If you filled your hardware holes, make sure you sand those down until they’re flush with the wood.
STEP 4: PRIME
Once your doors and drawers are sanded, it’s time to prime! The primer I used is made to adhere to wood and other materials.
Depending on what your cabinets are made of, you might need to purchase a special primer.
I used my foam rollers and brushes to do this step, but you could use a sprayer if you prefer. Simply give everything you’re planning to paint one good coat of primer.
This includes the cabinet boxes! Don’t forget about those!
STEP 5: PAINT
Allow your primer to dry completely, then you can start painting.
For the cabinet frame, I just used my brush and roller to apply my paint. This paint went on SO smoothly, even with my brush and roller. I needed 2 total coats for my boxes.
I would brush on the paint, then lay it off with my roller to minimize brush strokes. And the finish I got with the Sherwin Williams Emerald Urethane Trim Enamel is perfection.
Not the mention… the color (SW Pure White 7005) is my favorite cabinet white and worked so well in our kitchen! It’s a neutral bright white.
Once I was done with the frame, I moved on to the doors and drawers.
For this step, I used my paint sprayer.
I tarped my garage, wore a mask, and prepped for overspray. Then I got to work!
In the most professional way, I propped my doors and drawers up on paint cans to spray them horizontally, and it worked great for me. I started with the backs, then laid them flat to dry on pieces of scrap wood to elevate them off the ground.
Because it’s winter, I let mine dry in my basement to control the temperature and keep them away from debris in the garage.
Once they were totally dry, I moved on to the fronts. I sprayed a thicker coat on the fronts and sprayed around all the sides during this step as well so I could get a nice smooth finish.
I usually recommend 2 total coats for cabinets, but I went heavy-handed on my first coat and was so in love with the coverage and finish that I’m stopping there for now
I know I can always add a second coat if I feel I need it! Did I mention I’m so impressed with the coverage of this paint? They said I would need fewer coats, and they were right.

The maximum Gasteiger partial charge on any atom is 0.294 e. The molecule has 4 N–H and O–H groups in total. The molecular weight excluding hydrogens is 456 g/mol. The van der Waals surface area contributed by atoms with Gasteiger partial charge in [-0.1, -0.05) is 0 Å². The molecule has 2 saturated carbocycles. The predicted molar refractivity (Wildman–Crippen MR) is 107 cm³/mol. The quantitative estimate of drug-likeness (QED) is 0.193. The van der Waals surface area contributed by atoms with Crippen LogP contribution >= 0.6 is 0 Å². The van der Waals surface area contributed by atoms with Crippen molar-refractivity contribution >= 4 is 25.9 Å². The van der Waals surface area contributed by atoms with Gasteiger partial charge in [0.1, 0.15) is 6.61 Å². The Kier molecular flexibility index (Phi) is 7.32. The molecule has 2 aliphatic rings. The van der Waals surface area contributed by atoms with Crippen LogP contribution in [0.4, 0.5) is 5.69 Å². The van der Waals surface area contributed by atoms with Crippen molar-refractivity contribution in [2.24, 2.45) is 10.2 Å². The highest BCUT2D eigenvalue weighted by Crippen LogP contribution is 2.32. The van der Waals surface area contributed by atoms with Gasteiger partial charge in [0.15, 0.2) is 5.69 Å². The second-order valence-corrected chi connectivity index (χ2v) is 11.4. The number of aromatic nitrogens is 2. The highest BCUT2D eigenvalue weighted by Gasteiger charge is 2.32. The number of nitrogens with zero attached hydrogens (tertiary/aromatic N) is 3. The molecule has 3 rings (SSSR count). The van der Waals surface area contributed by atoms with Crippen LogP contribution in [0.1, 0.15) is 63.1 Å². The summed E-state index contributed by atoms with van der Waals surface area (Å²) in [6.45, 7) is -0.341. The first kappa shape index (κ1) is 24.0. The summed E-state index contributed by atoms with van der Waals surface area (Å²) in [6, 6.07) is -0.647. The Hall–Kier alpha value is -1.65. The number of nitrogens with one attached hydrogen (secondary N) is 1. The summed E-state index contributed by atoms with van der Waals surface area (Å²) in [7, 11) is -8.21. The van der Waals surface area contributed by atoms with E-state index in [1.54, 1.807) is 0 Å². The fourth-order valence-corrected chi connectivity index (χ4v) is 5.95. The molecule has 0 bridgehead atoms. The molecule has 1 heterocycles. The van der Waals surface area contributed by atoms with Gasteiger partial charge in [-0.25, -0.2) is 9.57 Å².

This was also probably because I was taking my cabinets from cream to white! If your cabinets are a different color or darker wood, you will definitely need more than one coat.
Lay them out to dry (elevated again so the edges aren’t touching the ground). And lay them horizontally so your paint doesn’t drip or pool as it dries.
Once you have 2 coats (or however many coats you need) on and they look like you want them to, allow them to dry completely, then move on to the next step.
By the way, I am not adding a top coat because of the durability of the paint I’m using! It’s highly durable, resists yellowing and stains, and is perfect for areas that get cleaned frequently like kitchen cabinets!
STEP 6: ADD YOUR HARDWARE
Now it’s time to add your hardware! If you’re using the same hardware or even the same size hardware, this is simple. Just screw them into place!
If you’re changing up the sizing, grab one of these hardware templates to help you determine where to drill your holes.
Trust me, they make your life way easier! Just grab your drill and a drill bit and drill holes for your new hardware. Then assemble!
For your cabinet drawer faces, you’ll likely have to reattach them to the frame before you add your hardware.
Note: The longer screws are for the drawers, and the shorter screws are for the doors.
STEP 7: REASSEMBLE YOUR DOORS AND DRAWERS
Once your hardware is on, put your hinges back on their corresponding doors and reattach!
Adjust your hinges as needed, if needed. If you kept them organized for each door, this should be minimal.
Then step back and admire all your hard work!
I was able to paint this first phase of cabinets in 5 days.
Completely worth it if you ask me!
[…] Click here for my kitchen cabinet painting tutorial! […]